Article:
'It Would Be Up To Students And Parents'

On February 24, the Nathan Hale Senate voted 24-1 to boycott the exam. The school's teachers would refuse to administer the exam, only to the juniors, only this school year.

Seattle Public Schools superintendent Larry Nyland took time to meet with Nathan Hale educators and hear out the building's concerns, but eventually was forced to lay down the law. State officials said teachers' refusal to give the test could endanger the district's federal funding, and possibly the state's federal funding as well. On March 19, Nyland told staff any teacher refusing to give the exam risking suspension or termination.

That threat, Falk said, "made it all more real."

"When I saw the the staff and administration at our school was in a tricky position with it and had to follow state law for their own job safety, I realized it was up to the parents and the students to figure this out," Falk said.

So Falk and several fellow junior class officers began visiting classrooms to explain the test and inform students they could tell the school they wouldn't take the exams. Parent reps on the Senate backfilled, sending emails over a PTSA listserv explaining how to submit refusal forms — but also making it clear students and parents had a choice.

"If you are planning to have your child take the SBAC test," Jenson wrote in one message, "we highly recommend that you have them try the practice tests ahead of time, in order to get familiar with this new online testing format."

Need For 'Common Measures'

Officials with the Seattle school district and the state's Superintendent of Public Instruction say there are benefits to taking the tests.

Students who pass the Smarter Balanced exams can use the result to test out of remedial-level coursework at Washington's two- and four-year public colleges. Also, juniors who didn't pass the High School Proficiency Exam — which students are required to pass to graduate — can still technically earn their high school diplomas by passing score on the Smarter Balanced exam to earn their high school diplomas.

Moreover, they say, the test offers students a truer picture of how ready they are for college and provides district officials with critical information.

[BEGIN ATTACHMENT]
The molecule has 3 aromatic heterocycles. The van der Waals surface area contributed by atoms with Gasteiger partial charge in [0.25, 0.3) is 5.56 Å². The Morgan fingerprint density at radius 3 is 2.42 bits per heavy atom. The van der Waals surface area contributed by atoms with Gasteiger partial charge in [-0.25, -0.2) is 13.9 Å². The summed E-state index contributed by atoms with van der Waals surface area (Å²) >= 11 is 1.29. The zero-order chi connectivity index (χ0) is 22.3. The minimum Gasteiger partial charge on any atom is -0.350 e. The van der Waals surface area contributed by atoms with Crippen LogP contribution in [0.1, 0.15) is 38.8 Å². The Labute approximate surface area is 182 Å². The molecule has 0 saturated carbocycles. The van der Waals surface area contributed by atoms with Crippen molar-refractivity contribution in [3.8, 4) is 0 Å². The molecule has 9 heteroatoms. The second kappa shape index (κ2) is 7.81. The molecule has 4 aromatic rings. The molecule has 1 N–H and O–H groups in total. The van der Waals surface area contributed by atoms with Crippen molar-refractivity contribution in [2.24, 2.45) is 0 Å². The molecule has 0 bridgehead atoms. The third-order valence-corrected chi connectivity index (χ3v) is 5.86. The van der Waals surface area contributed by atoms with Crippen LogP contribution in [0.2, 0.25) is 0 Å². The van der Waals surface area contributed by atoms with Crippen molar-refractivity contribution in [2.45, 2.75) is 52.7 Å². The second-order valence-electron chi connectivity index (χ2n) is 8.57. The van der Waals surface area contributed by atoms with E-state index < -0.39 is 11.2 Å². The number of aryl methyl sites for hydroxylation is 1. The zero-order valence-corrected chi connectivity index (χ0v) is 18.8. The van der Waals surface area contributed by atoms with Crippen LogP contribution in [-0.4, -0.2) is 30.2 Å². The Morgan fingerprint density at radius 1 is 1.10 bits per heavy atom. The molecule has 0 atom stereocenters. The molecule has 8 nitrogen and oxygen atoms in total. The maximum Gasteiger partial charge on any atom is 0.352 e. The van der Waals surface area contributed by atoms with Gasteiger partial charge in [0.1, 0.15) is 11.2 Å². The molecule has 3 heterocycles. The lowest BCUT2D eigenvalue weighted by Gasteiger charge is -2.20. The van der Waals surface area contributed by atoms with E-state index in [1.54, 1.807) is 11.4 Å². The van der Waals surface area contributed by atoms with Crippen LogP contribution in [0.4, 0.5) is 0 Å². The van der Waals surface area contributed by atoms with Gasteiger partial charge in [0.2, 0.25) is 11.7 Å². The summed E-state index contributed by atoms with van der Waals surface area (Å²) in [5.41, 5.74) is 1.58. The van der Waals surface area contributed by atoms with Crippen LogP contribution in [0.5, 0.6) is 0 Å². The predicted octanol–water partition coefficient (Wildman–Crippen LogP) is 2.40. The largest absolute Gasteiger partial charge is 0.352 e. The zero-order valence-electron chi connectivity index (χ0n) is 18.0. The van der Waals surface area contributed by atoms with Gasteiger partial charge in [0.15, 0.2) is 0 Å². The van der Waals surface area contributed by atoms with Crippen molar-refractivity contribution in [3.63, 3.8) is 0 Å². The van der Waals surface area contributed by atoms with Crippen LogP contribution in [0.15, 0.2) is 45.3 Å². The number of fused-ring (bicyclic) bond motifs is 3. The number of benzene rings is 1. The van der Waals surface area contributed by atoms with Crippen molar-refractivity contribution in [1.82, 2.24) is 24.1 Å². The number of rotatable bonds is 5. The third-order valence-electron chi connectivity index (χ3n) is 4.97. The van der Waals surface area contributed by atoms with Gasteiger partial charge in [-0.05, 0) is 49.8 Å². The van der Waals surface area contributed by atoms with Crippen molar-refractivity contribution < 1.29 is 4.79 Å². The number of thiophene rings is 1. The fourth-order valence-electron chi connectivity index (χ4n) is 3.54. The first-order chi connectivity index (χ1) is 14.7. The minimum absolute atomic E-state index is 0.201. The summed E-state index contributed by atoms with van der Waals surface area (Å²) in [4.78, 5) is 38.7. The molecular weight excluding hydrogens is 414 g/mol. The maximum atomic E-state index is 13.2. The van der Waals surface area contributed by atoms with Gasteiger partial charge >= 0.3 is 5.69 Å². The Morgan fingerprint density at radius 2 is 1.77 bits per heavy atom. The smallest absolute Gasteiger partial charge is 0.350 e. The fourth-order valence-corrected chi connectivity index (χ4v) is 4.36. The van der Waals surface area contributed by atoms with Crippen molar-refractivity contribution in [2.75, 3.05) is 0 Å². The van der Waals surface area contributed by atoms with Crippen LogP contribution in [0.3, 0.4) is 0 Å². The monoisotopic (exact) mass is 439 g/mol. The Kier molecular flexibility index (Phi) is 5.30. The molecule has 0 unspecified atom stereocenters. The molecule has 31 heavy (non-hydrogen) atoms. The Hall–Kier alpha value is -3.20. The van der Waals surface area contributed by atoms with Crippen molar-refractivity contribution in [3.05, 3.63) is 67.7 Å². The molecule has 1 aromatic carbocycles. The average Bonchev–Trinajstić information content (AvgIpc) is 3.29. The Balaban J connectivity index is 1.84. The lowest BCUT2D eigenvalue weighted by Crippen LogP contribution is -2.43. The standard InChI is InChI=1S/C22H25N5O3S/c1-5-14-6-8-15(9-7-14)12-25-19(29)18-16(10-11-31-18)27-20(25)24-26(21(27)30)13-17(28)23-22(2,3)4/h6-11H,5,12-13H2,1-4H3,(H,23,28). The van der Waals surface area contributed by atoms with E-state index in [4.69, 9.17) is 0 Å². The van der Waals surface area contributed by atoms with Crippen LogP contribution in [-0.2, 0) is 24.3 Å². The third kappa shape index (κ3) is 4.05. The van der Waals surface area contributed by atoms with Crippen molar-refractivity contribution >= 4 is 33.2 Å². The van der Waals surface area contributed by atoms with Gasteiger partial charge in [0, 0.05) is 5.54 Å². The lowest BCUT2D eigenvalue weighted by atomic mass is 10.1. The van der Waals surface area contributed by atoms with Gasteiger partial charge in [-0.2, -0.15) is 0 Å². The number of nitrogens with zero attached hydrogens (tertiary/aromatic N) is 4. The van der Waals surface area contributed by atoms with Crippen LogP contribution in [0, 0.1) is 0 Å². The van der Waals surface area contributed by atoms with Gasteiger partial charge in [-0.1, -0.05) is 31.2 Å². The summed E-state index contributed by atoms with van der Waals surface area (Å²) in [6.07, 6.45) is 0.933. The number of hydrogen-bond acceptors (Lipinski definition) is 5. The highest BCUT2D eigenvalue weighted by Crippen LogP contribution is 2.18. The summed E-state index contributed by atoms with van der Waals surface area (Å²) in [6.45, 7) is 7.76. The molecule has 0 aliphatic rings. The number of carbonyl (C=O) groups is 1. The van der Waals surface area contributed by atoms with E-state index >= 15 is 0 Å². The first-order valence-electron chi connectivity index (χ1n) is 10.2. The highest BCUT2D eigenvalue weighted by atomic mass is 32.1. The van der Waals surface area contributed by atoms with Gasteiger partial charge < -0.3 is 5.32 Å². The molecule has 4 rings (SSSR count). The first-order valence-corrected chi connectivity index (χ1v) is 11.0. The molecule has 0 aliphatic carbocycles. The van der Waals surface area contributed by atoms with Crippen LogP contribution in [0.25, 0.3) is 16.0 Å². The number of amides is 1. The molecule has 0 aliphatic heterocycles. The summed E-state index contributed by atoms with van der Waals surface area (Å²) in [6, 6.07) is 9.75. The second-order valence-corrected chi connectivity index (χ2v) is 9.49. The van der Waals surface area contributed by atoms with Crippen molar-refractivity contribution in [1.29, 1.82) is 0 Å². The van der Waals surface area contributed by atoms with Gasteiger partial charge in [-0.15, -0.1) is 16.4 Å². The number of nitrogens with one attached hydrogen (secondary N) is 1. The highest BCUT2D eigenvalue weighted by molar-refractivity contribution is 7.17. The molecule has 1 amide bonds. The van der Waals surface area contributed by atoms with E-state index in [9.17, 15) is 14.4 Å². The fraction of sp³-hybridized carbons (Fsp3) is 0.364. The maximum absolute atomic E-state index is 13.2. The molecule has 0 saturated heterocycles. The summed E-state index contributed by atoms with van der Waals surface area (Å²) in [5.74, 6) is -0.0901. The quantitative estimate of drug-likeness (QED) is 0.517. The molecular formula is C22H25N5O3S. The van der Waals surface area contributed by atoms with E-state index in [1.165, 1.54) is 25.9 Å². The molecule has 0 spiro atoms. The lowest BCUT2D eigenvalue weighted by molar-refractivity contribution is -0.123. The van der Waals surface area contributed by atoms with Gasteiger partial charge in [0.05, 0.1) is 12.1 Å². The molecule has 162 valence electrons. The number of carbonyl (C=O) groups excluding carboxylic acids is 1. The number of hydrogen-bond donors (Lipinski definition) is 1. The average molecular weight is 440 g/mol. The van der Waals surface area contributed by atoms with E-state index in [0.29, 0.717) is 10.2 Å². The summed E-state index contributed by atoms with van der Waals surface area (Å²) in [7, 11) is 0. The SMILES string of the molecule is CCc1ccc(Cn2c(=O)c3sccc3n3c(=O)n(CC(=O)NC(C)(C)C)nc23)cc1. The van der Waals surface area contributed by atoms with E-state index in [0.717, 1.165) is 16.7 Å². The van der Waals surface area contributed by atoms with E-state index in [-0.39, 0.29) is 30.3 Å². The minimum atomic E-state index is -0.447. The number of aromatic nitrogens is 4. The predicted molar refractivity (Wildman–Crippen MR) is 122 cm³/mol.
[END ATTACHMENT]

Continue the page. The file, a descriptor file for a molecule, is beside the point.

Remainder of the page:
"Without these assessments, teachers and families would not have a common measure of how students are progressing toward academic goals," said Seattle Public Schools spokeswoman Stacy Howard. "We need the results to determine which resources and supports are needed to improve achievement and close the opportunity gap."

'If We Don't Stand Up, What Chance Do Other Schools Have?'

Despite predictions of low pass rates on the Smarter Balanced exams, Berlin is less concerned with how well Nathan Hale students would perform on the test; she feels they would do fine. But she worries that the time students spend testing would be better-spent with their teachers, working to improve skills that aren't up to snuff. 

"There are many schools at which there are even higher proportions of students who need every hour they can get with their teachers to get those skills," Berlin said. "So if we don’t stand up and say, ‘This is wrong,’ what chance do those other schools have?"

Falk agrees. He's troubled by the amount of classroom time the tests take.

"That's the point of education — at least it should be — to prepare the next generation to be good citizens and better the world in some way," Falk said, "and I think sometimes all this testing gets in the way of that goal."

Nathan Hale students who have not submitted refusal forms will begin Smarter Balanced testing next week.

Kyle Stokes covers the issues facing kids and the policies impacting Washington's schools for KPLU.